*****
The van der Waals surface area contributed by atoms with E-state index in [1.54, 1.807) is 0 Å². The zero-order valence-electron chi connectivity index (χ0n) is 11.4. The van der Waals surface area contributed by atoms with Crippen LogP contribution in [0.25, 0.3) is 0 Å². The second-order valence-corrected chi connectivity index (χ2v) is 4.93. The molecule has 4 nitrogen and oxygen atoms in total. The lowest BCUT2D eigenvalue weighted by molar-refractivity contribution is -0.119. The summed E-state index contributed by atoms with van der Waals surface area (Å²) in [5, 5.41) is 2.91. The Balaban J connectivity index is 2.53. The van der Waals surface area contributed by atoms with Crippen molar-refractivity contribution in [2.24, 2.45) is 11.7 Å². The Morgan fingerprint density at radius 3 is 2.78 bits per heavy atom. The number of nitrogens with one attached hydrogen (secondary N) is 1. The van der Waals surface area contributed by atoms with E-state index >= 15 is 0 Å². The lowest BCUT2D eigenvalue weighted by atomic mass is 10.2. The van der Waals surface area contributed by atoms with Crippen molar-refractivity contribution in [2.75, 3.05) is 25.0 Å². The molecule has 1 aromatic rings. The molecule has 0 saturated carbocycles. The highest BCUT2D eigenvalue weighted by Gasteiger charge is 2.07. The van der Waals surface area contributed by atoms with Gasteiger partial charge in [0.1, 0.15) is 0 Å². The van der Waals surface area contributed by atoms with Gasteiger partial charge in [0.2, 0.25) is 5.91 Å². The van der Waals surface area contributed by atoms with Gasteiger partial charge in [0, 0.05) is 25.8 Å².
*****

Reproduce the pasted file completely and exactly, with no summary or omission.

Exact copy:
The van der Waals surface area contributed by atoms with E-state index in [1.54, 1.807) is 0 Å². The zero-order valence-electron chi connectivity index (χ0n) is 11.4. The van der Waals surface area contributed by atoms with Crippen LogP contribution in [0.25, 0.3) is 0 Å². The second-order valence-corrected chi connectivity index (χ2v) is 4.93. The molecule has 4 nitrogen and oxygen atoms in total. The lowest BCUT2D eigenvalue weighted by molar-refractivity contribution is -0.119. The summed E-state index contributed by atoms with van der Waals surface area (Å²) in [5, 5.41) is 2.91. The Balaban J connectivity index is 2.53. The van der Waals surface area contributed by atoms with Crippen molar-refractivity contribution in [2.24, 2.45) is 11.7 Å². The Morgan fingerprint density at radius 3 is 2.78 bits per heavy atom. The number of nitrogens with one attached hydrogen (secondary N) is 1. The van der Waals surface area contributed by atoms with E-state index >= 15 is 0 Å². The lowest BCUT2D eigenvalue weighted by atomic mass is 10.2. The van der Waals surface area contributed by atoms with Crippen molar-refractivity contribution in [2.75, 3.05) is 25.0 Å². The molecule has 1 aromatic rings. The molecule has 0 saturated carbocycles. The highest BCUT2D eigenvalue weighted by Gasteiger charge is 2.07. The van der Waals surface area contributed by atoms with Gasteiger partial charge in [0.1, 0.15) is 0 Å². The van der Waals surface area contributed by atoms with Gasteiger partial charge in [0.2, 0.25) is 5.91 Å². The van der Waals surface area contributed by atoms with Gasteiger partial charge in [0, 0.05) is 25.8 Å².